Monthly Market Review
Review of markets over October 2021
After a weak start, stocks regained momentum throughout October with many equity indices making new highs during the course of the month. US stocks were supported by a strong start to the Q3 earnings season, with more than 80% of companies beating earnings expectations, which helped to drive the S&P 500 to a new peak. Chinese indices also rebounded, in part thanks to progress in the beleaguered property sector.
Fixed income markets were much bumpier. The combination of persistent bottlenecks in the global supply chain and booming energy prices drove concerns around prolonged inflationary pressures, leading markets to price in a faster pace of tightening from central banks across the world. The 10-year US Treasury yield hit a high of 1.7% over the course of the month, but much larger increases in shorter-dated yields caused interest rate curves to flatten in several regions.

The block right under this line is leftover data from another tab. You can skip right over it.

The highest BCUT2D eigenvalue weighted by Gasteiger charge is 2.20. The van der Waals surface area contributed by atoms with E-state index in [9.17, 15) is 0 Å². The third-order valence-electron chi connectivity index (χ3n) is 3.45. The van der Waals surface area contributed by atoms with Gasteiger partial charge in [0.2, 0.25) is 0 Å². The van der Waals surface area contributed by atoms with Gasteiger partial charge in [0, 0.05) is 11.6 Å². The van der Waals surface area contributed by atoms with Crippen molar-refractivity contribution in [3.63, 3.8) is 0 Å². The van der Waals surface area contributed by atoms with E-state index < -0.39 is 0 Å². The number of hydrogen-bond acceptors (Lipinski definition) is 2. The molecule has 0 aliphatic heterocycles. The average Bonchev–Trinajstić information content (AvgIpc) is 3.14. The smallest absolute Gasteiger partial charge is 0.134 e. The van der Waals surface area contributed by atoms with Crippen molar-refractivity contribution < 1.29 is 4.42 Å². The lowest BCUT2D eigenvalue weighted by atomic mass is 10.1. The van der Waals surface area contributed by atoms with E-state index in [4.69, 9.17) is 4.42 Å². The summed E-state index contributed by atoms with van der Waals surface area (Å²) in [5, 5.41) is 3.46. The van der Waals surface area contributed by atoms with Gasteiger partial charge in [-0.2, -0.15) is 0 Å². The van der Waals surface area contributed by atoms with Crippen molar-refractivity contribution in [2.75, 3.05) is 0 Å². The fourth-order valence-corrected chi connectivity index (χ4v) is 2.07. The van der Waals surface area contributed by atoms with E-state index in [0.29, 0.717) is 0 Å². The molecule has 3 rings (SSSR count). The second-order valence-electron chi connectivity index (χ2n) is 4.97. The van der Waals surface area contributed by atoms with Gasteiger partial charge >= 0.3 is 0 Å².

From a growth perspective, the recovery remains solid. Flash purchasing managers’ indices (PMIs) improved in the majority of developed countries and progress in vaccination campaigns is broadly limiting risks of new mobility restrictions, although China and Russia are two notable exceptions.
Exhibit 1: Asset class and style returns
The combination of strong demand combined with supply constraints moved energy prices to record highs in October. In Europe, natural gas prices jumped by 60% in a week, though moderated following comments from Russian President Vladimir Putin around his intention to increase gas supply to Europe. The extent to which this will resolve shortages remains unclear given that pipelines are already close to capacity. In Asia, coal shortages induced many governments to take steps to increase production. Energy blackouts in China weighed on manufacturing activity.